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The Tree of Life

Reviewed by John Bleasdale.

Director Terrence Malick
Length 138 mins
Certificate TBA / PG-13
Rating **********
Filmmaking: 5  Personal enjoyment: 5

Photo from the article Trailer.

In the 2002 Charlie Kaufman/Spike Jonze film Adaptation, there’s a scene where a neurotic writer (Nicholas Cage) is asked how something began, and his manic imagination is sent back to the Big Bang, apes, evolution, on up until when the question was asked. Terrence Malick’s new film, his first for over five years, takes that notion seriously. Initially set in Texas in the 1950s, the film introduces a family just at the moment they lose one of its members. Well-meaning platitudes are expressed such as ‘life goes on’, ‘everything has to change’, and yet Malick uses these bland profundities as a starting point. Grief and loss are the triggers for a journey that some will no doubt dismiss; but anybody interested in the possibilities of cinema to ask genuine questions in a serious manner, anybody who holds that cinema is not exclusively a form of entertainment but also a mode of interrogating the world and our place in it, will be impressed at the audacity and inventiveness of this work.

To begin with, the first hour dispenses with the theatrical convention of the scene. What we are left with is almost pure cinema: a series of disjointed, chronologically displaced, and often stunningly beautiful shots. With very little spoken dialogue except for snatches of voiceover, we glimpse jigsaw pieces of lives, guess at relationships, and then embark on a cosmic journey that changes scale from the microscopic to the astronomical. We get the promethean fire of creation, bubbling lava, crashing primordial oceans, even dinosaurs. This whole section plays almost like a cosmic overture leading up to the beginning of the family in a small town in Texas. There’s something marvellously daft in all this, something bathetic (as Kaufman was pointing out in his joke) in the fact that all of creation, all of history, leads up to us, now. Brad Pitt and Jessica Chastain are Mr. and Mrs. O’Brian, living in a leafy almost idyllic suburb, but the point of view we are given is very much that of their children, three little boys.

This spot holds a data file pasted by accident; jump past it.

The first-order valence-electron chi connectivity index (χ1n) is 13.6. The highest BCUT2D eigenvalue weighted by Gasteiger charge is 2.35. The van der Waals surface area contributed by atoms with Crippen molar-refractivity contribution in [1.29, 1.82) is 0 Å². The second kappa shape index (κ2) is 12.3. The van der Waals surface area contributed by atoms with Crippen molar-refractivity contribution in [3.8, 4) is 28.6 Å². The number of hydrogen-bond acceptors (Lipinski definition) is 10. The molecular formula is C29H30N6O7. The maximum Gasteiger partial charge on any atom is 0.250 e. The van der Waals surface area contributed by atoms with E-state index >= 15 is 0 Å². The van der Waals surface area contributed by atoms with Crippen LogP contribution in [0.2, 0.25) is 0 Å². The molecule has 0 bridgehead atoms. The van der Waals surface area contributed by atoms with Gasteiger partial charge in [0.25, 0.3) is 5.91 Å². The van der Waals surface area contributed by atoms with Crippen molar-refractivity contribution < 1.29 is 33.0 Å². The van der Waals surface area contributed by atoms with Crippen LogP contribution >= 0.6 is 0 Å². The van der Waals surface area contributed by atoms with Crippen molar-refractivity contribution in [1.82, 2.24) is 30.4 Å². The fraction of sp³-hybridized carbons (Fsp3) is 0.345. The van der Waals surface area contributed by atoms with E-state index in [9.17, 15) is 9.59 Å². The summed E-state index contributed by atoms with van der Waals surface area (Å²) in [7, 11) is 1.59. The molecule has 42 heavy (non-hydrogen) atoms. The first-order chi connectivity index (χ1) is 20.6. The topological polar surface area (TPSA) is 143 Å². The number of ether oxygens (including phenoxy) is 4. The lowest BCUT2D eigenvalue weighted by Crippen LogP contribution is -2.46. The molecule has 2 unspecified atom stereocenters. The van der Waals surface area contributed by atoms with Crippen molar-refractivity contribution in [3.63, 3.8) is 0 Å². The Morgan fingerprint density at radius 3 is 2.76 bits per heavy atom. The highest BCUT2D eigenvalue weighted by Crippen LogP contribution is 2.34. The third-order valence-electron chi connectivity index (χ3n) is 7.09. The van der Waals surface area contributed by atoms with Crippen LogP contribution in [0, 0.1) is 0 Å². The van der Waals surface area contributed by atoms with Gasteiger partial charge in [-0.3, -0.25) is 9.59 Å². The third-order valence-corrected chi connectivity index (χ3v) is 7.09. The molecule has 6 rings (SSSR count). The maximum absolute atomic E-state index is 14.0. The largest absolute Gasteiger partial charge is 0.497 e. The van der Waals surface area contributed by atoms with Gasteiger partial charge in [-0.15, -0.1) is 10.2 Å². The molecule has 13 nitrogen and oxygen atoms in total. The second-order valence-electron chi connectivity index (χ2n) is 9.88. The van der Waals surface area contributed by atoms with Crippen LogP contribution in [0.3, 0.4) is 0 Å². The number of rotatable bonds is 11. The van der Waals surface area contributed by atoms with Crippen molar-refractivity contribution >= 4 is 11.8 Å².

And this is where Malick demonstrates that he is a true master of cinema. The fireworks of cosmic creation are as awe-inspiring as Kubrick’s star-gate sequence in 2001 (1968), but finding the sublime in the creation of stars is not that grand a ask: they are kind of sublime to begin with. Malick manages to capture the same sense of wonder in the banal details of a suburban home. We’ve all seen babies in films, or at least people carrying baby-shaped bundles and pushing prams, but here we really see a baby - a newborn baby in all its weird beauty. It seems fresh. The camera follows the children’s point of view as they grow and we see magic in their widening world - from sunlight reflecting on the wall, to fireflies, as well as the dreaded experience that knocks at its edges and perhaps lies hidden at its heart. There is a joy to this childhood - when they rush into the tall grass, so do we - but there is also cruelty and pain. Although there is more dialogue here, and a conventional narrative starts to emerge (father-son conflict and all), it does so with subtlety. Brad Pitt gives a career-best performance in a role that reminded me of the great literary fathers; I thought especially of Simon Dedalus, Stephen’s father who appears in Joyce’s Portrait of the Artist as Young Man and Ulysses.

There is also, here, something of Joyce’s ambition to include the whole of the universe in a simple story of quite ordinary people who don’t get on with their families. Dedalus himself was prone to over-weaning ambition: it was after all he who, in Greek myth, designed the labyrinth, as well as sets of wings for himself and his son. Here I think I should defend my rating above, because this is not a film for all and some will detect on Malick the smell of burnt feathers and melted wax. I do not think this is a perfect film. Sean Penn is given almost literally nothing to do; an occasional false note turns an image into a prayer card cliché. However, the sincerity of the film, and its ability to surprise, finally gifts the viewer with the rare miracle of seeing the world with new eyes.

This review was published on May 19, 2011.

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